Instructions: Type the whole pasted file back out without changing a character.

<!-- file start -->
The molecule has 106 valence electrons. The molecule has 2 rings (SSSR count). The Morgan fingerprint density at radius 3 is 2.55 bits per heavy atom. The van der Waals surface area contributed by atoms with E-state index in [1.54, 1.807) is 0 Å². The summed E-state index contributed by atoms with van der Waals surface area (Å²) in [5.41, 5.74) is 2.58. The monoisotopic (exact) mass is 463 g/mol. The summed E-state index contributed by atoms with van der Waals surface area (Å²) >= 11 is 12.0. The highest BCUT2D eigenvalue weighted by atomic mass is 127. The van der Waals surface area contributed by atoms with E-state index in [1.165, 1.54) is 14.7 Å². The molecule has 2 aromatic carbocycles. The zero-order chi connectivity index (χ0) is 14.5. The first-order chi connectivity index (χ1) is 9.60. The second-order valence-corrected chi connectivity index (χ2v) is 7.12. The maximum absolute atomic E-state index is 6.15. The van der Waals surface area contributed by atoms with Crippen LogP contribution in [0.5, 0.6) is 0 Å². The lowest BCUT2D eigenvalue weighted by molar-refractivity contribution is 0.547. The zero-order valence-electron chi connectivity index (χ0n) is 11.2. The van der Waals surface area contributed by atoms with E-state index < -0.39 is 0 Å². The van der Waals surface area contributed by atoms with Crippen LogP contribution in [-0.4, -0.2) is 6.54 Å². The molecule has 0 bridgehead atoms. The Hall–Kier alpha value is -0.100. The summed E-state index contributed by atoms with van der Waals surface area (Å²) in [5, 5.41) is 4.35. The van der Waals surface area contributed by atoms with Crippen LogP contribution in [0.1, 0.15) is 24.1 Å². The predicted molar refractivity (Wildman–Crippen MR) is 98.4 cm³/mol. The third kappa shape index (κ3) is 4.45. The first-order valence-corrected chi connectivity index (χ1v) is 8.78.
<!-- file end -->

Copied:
The molecule has 106 valence electrons. The molecule has 2 rings (SSSR count). The Morgan fingerprint density at radius 3 is 2.55 bits per heavy atom. The van der Waals surface area contributed by atoms with E-state index in [1.54, 1.807) is 0 Å². The summed E-state index contributed by atoms with van der Waals surface area (Å²) in [5.41, 5.74) is 2.58. The monoisotopic (exact) mass is 463 g/mol. The summed E-state index contributed by atoms with van der Waals surface area (Å²) >= 11 is 12.0. The highest BCUT2D eigenvalue weighted by atomic mass is 127. The van der Waals surface area contributed by atoms with E-state index in [1.165, 1.54) is 14.7 Å². The molecule has 2 aromatic carbocycles. The zero-order chi connectivity index (χ0) is 14.5. The first-order chi connectivity index (χ1) is 9.60. The second-order valence-corrected chi connectivity index (χ2v) is 7.12. The maximum absolute atomic E-state index is 6.15. The van der Waals surface area contributed by atoms with Crippen LogP contribution in [0.5, 0.6) is 0 Å². The lowest BCUT2D eigenvalue weighted by molar-refractivity contribution is 0.547. The zero-order valence-electron chi connectivity index (χ0n) is 11.2. The van der Waals surface area contributed by atoms with E-state index < -0.39 is 0 Å². The van der Waals surface area contributed by atoms with Crippen LogP contribution in [-0.4, -0.2) is 6.54 Å². The molecule has 0 bridgehead atoms. The Hall–Kier alpha value is -0.100. The summed E-state index contributed by atoms with van der Waals surface area (Å²) in [5, 5.41) is 4.35. The van der Waals surface area contributed by atoms with Crippen LogP contribution in [0.1, 0.15) is 24.1 Å². The predicted molar refractivity (Wildman–Crippen MR) is 98.4 cm³/mol. The third kappa shape index (κ3) is 4.45. The first-order valence-corrected chi connectivity index (χ1v) is 8.78.